Aisha Brooks-Lytle is the Executive Presbyter of the Presbytery of Greater Atlanta. She is multi-gifted as a preacher, teacher, and musician, bringing all these skills to bear as she helps oversee 84 congregations and 26 new worshipping communities. She believes her role is to equip healthy and innovative leaders as they live out their passion and purpose. Her inner calling stems directly from her personal life experience which she shares candidly and powerfully in the following excerpt from The Smile on a Dog: Retrieving a Faith That Matters (downloadable for free here).
“Aisha, you have two strikes against you. You are Black and you are female.”
These words casually fell out of my mother’s mouth like two stones hitting the ground as she was combing and styling my hair. I cannot recall the content of our conversation before these words, and I don’t remember the conversation afterwards. I do remember how I felt as an elementary school student hearing them for the first time. “Well, damn!” I thought. My reaction was quiet, internalized, heavy. My mother was stating what was obvious to her and what was a harsh reality for me. No matter how talented I felt, no matter how bright and beautiful I may have appeared, my life would be fraught with difficulty and an uphill battle as a young Black girl growing up in a country with a terrifying history of racial violence and discrimination towards Black and Brown bodies.
Growing up in a Black working-class neighborhood with a single mom offered sociological observations that made a profound impact on me. I could see the disparity on our block. I remember the crack epidemic and watching addiction snatch adults away from their children. I also remember asking larger questions about supply and demand and who profited off the pain of low-income and working-class communities. I lived in a city divided by the haves and have-nots. I knew there was a system at play that benefitted from an underpaid work force, division among the masses, and an unrealistic obsession with excessive wealth. I often thought, “There has to be a better way than this.” I wanted to be the kind of person who was part of the solution, not part of the problem.
While my mother instilled in me the truths about being Black in America, she also instilled in me a faith that is resilient and continues to dismantle the myths of superiority and inferiority. After taking a break from the church, my mother reconnected to her faith in the early ’80s with the rise of conservative white evangelical Christianity. In other words, I did not grow up hearing any sermons about justice, freedom, and the need to march in the streets when we saw harm done in our community. I grew up learning that Jesus was the only way, the truth, and the life. I grew up learning that I needed to live holy, confess my sins, obey God, love others, and be kind. There was not much talk about the gospel of liberation.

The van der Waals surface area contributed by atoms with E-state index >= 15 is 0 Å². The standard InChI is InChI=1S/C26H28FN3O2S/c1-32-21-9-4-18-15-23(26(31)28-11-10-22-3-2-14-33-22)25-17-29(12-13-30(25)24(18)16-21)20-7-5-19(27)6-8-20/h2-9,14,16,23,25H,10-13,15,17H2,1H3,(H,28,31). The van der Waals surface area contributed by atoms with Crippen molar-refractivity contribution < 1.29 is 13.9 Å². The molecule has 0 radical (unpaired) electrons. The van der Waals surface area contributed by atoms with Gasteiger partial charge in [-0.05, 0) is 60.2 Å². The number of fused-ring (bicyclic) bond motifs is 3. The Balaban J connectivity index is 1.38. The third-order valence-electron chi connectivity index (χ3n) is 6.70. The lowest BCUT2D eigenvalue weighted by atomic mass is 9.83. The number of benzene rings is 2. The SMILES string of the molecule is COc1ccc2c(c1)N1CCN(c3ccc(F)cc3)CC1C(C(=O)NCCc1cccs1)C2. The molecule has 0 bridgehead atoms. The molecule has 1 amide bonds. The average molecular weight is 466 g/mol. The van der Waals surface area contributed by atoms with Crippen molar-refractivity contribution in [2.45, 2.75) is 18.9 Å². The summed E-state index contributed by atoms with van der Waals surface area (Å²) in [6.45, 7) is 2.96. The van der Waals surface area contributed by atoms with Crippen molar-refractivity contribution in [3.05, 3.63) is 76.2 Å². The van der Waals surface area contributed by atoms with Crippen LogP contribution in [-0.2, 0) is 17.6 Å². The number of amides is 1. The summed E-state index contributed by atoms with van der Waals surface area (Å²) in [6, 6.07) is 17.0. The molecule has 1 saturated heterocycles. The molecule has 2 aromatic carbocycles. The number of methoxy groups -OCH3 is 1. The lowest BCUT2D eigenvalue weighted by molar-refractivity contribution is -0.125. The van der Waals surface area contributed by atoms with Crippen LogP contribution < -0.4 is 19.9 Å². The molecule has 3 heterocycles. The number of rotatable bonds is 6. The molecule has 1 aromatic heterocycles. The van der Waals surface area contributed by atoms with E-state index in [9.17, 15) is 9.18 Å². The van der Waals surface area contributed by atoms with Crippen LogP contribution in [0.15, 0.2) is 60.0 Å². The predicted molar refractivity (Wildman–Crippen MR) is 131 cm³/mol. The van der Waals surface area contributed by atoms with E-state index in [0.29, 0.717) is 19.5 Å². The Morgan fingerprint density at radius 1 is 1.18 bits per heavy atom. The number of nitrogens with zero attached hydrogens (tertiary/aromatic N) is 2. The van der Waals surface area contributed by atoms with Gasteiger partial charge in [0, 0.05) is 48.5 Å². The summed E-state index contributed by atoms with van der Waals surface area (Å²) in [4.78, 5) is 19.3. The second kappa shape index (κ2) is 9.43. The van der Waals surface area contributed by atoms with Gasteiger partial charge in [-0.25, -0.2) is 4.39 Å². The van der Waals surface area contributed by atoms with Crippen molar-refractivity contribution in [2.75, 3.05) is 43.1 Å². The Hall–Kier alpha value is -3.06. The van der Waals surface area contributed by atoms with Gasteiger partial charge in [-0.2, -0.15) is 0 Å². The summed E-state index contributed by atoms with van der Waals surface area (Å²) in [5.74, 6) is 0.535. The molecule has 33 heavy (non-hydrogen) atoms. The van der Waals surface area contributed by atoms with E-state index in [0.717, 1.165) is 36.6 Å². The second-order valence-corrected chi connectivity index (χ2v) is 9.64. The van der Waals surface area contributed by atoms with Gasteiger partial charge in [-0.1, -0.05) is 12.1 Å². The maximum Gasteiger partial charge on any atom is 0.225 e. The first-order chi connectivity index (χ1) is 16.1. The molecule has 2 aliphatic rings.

Ironically, I found a message of concern for the marginalized in the world of Contemporary Christian music. In the early ’80s there was an artist named Keith Green. He was of Jewish heritage and had converted to Messianic Christianity. He and his wife, Melody, sang with fire and passion about the Lord. By the time I really listened to his music, he had already died in a plane crash in 1982 at the age of 28. His music ministry only spanned six years. For many, his work still speaks to this day.
Green’s song The Sheep and the Goats, a musical interpretation of Matthew 25:31-46, captivated me. It’s a stirring rendition of this parable wherein Jesus reveals that we can find him in the poor, the hungry, the naked, the sick, and those in prison. One group could see Christ reflected in the marginalized; one group could not. I must have listened to this for hours upon end. I listened to it for years! How could people who followed Jesus miss his presence in the most vulnerable of the world? I knew as a kid with “two strikes” that I needed Jesus and the followers of Jesus to advocate for kids like me.
I also knew that there were people in my own city who had it worse than me. This was a cry for all of us, no matter where we found ourselves, to see Christ in those too often overlooked and invisible in our world. It was a call to love them, care for them, advocate for them, and to see them with eyes of compassion. I now know what I only suspected back in the day. I, too, am counted in the number of the marginalized, the overlooked, and the forgotten. I am also a marginalized voice who has come to recognize my position and power in the world. I am situated in this world to be an advocate for justice, to see Christ in the most vulnerable, and to serve Christ among the lonely, hurting, hungry, and lost.
This is my call, two strikes and all.